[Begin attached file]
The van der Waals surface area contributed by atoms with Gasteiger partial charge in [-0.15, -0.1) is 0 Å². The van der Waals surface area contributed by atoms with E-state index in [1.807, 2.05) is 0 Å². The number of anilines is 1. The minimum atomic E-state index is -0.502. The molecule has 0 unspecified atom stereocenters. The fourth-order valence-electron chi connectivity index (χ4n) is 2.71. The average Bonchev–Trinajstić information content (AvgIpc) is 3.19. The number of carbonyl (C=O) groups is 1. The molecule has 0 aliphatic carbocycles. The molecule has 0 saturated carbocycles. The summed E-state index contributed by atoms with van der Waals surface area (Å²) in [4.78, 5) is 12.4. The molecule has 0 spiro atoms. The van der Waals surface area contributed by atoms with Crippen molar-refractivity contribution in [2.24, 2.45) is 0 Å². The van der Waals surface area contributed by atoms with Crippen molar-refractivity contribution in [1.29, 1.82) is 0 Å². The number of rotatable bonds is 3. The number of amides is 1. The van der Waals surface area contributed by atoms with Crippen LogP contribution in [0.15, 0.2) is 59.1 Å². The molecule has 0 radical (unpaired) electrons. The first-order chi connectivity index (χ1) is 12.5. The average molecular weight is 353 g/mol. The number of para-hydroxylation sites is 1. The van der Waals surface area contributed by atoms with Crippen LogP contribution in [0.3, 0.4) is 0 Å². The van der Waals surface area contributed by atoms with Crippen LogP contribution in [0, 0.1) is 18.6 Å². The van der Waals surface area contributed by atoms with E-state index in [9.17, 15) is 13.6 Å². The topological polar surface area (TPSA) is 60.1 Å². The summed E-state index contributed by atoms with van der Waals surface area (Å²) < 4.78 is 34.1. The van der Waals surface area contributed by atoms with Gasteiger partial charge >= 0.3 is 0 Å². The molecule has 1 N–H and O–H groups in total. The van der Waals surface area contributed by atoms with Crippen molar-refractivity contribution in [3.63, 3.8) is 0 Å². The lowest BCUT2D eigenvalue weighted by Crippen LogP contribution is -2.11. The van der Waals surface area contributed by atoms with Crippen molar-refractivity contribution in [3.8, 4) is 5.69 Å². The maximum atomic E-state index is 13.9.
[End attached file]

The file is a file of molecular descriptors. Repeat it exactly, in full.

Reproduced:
The van der Waals surface area contributed by atoms with Gasteiger partial charge in [-0.15, -0.1) is 0 Å². The van der Waals surface area contributed by atoms with E-state index in [1.807, 2.05) is 0 Å². The number of anilines is 1. The minimum atomic E-state index is -0.502. The molecule has 0 unspecified atom stereocenters. The fourth-order valence-electron chi connectivity index (χ4n) is 2.71. The average Bonchev–Trinajstić information content (AvgIpc) is 3.19. The number of carbonyl (C=O) groups is 1. The molecule has 0 aliphatic carbocycles. The molecule has 0 saturated carbocycles. The summed E-state index contributed by atoms with van der Waals surface area (Å²) in [4.78, 5) is 12.4. The molecule has 0 spiro atoms. The van der Waals surface area contributed by atoms with Crippen molar-refractivity contribution in [2.24, 2.45) is 0 Å². The van der Waals surface area contributed by atoms with Crippen molar-refractivity contribution in [1.29, 1.82) is 0 Å². The number of rotatable bonds is 3. The number of amides is 1. The van der Waals surface area contributed by atoms with Crippen LogP contribution in [0.15, 0.2) is 59.1 Å². The molecule has 0 radical (unpaired) electrons. The first-order chi connectivity index (χ1) is 12.5. The average molecular weight is 353 g/mol. The number of para-hydroxylation sites is 1. The van der Waals surface area contributed by atoms with Crippen LogP contribution in [0.3, 0.4) is 0 Å². The van der Waals surface area contributed by atoms with Crippen LogP contribution in [0, 0.1) is 18.6 Å². The van der Waals surface area contributed by atoms with E-state index in [9.17, 15) is 13.6 Å². The topological polar surface area (TPSA) is 60.1 Å². The summed E-state index contributed by atoms with van der Waals surface area (Å²) < 4.78 is 34.1. The van der Waals surface area contributed by atoms with Gasteiger partial charge >= 0.3 is 0 Å². The molecule has 1 N–H and O–H groups in total. The van der Waals surface area contributed by atoms with Crippen molar-refractivity contribution in [3.63, 3.8) is 0 Å². The lowest BCUT2D eigenvalue weighted by Crippen LogP contribution is -2.11. The van der Waals surface area contributed by atoms with Crippen molar-refractivity contribution in [3.8, 4) is 5.69 Å². The maximum atomic E-state index is 13.9.